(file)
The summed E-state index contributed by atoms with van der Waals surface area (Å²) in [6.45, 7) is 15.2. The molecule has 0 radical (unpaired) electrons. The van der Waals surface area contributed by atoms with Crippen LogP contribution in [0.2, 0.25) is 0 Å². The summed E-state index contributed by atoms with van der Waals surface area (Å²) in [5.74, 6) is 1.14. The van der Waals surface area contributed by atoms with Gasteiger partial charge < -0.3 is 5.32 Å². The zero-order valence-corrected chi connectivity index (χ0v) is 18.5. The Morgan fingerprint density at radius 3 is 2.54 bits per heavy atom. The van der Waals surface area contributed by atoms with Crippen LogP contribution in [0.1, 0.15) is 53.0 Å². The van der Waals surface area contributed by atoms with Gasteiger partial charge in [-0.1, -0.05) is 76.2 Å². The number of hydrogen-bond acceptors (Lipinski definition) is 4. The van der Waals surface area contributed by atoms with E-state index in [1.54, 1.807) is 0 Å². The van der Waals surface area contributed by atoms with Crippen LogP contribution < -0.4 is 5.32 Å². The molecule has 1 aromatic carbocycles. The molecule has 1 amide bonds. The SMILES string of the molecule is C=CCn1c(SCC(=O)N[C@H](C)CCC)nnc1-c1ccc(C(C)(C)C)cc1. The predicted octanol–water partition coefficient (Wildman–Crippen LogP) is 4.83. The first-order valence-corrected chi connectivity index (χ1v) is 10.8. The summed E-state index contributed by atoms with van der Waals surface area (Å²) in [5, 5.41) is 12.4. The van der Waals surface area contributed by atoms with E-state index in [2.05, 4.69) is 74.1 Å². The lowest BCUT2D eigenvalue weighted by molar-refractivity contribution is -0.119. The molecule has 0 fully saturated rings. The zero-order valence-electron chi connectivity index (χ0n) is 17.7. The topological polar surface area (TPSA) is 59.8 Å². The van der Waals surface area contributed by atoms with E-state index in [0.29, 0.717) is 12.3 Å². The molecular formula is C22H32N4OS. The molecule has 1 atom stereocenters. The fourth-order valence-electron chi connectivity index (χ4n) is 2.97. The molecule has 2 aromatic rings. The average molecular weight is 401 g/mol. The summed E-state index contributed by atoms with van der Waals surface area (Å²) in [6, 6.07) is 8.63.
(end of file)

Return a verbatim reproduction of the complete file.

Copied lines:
The summed E-state index contributed by atoms with van der Waals surface area (Å²) in [6.45, 7) is 15.2. The molecule has 0 radical (unpaired) electrons. The van der Waals surface area contributed by atoms with Crippen LogP contribution in [0.2, 0.25) is 0 Å². The summed E-state index contributed by atoms with van der Waals surface area (Å²) in [5.74, 6) is 1.14. The van der Waals surface area contributed by atoms with Gasteiger partial charge < -0.3 is 5.32 Å². The zero-order valence-corrected chi connectivity index (χ0v) is 18.5. The Morgan fingerprint density at radius 3 is 2.54 bits per heavy atom. The van der Waals surface area contributed by atoms with Crippen LogP contribution in [0.1, 0.15) is 53.0 Å². The van der Waals surface area contributed by atoms with Gasteiger partial charge in [-0.1, -0.05) is 76.2 Å². The number of hydrogen-bond acceptors (Lipinski definition) is 4. The van der Waals surface area contributed by atoms with E-state index in [1.54, 1.807) is 0 Å². The van der Waals surface area contributed by atoms with Crippen LogP contribution < -0.4 is 5.32 Å². The molecule has 1 aromatic carbocycles. The molecule has 1 amide bonds. The SMILES string of the molecule is C=CCn1c(SCC(=O)N[C@H](C)CCC)nnc1-c1ccc(C(C)(C)C)cc1. The predicted octanol–water partition coefficient (Wildman–Crippen LogP) is 4.83. The first-order valence-corrected chi connectivity index (χ1v) is 10.8. The summed E-state index contributed by atoms with van der Waals surface area (Å²) in [5, 5.41) is 12.4. The van der Waals surface area contributed by atoms with E-state index in [2.05, 4.69) is 74.1 Å². The lowest BCUT2D eigenvalue weighted by molar-refractivity contribution is -0.119. The molecule has 0 fully saturated rings. The zero-order valence-electron chi connectivity index (χ0n) is 17.7. The topological polar surface area (TPSA) is 59.8 Å². The van der Waals surface area contributed by atoms with E-state index in [0.29, 0.717) is 12.3 Å². The molecular formula is C22H32N4OS. The molecule has 1 atom stereocenters. The fourth-order valence-electron chi connectivity index (χ4n) is 2.97. The molecule has 2 aromatic rings. The average molecular weight is 401 g/mol. The summed E-state index contributed by atoms with van der Waals surface area (Å²) in [6, 6.07) is 8.63.